THE PRIME INTEREST rate has now reached 20 percent a year, a ringing round number that invites reflection. The present interest rates, unstable and exceedingly high, are changing the ways Americans think about money and the ways in which their financial institutions work. These changes are not, to put it mildly, for the better.

The blame lies, of course, with the inflation that is driving up the rates. The Federal Reserve Board is right in saying that any attempt to reduce interest rates, while the present demand for credit stays high, would only make the inflation worse. But the effects on the financial system are structural. They will not be reversed easily or quickly when the interest rates eventually come down again.

The most obvious strains are those on certain types of banking and lending institutions. Most of the big and well-run banks have presumably managed to balance their borrowings and lendings by maturity. But that's not possible for, say, a savings and loan society that takes in short-term deposits and issues long-term mortgages. The income from those mortgages, written in the past when rates were lower, is not enough to pay current rates of return. Deposits are safe, because the government insures them up to pretty high limits. But the institutions themselves are less well protected.

More important for the future, the whole idea of long-term lending now has a large question mark hanging over it. A person who bought a high-grade corporate bond three years ago, when the rate was around 8 percent, seemed to have made a very sound investment. But today that bond could be sold only at a horrendous discount. Similar bonds floated today yield more than 14 percent, and even the return is less than the inflation rate. If this inflation continues, lenders will become increasingly reluctant to commit themselves for long periods. The long-trem capital markets will be eroded and, eventually, will disappear. That has happened in other countries. In Great Britain, to make one prominent example, there is now a long-term market only for government securities.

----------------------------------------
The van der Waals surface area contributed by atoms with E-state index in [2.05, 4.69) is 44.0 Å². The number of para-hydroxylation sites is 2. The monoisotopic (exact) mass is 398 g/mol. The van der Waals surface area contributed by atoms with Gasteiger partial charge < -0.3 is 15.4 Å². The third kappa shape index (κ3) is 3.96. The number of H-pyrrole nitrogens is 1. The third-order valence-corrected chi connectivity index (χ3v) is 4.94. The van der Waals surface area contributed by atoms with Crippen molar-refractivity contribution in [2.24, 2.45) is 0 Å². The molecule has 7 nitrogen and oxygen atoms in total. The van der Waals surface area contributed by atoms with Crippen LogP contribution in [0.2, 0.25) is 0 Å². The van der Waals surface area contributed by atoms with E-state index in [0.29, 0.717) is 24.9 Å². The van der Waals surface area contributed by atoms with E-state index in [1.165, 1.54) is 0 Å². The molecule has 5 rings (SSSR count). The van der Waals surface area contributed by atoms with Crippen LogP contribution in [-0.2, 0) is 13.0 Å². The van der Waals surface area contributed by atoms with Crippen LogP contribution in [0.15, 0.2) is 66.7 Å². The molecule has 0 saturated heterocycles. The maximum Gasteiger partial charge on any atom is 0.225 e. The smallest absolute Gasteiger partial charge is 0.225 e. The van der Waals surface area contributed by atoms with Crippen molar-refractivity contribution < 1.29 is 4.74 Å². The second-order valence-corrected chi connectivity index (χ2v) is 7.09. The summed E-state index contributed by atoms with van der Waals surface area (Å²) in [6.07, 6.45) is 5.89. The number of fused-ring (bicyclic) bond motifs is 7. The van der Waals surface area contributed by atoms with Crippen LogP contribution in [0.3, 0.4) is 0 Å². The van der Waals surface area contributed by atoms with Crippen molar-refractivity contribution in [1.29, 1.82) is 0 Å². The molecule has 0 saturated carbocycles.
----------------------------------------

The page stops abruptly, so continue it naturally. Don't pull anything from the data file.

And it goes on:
That changes the character of business itself. An electric utility can survive only with long-term borrowing, and, if the private market fails, it must turn to the government. Prolonged inflation always tends to expand the public sector.

Other kinds of businesses, with more flexible requirements, turn to the banks if they cannot float bonds. The banks provide short-term loans that are routinely renewed -- but only at whatever interest rate may then be current. A fluctuating rate increases the risk to the borrower, and discourages business investment. Lower investment means fewer jobs.

This process of damage has already begun, and it is cumulative. The longer the prime rate stays at 20 percent, the higher its costs will go.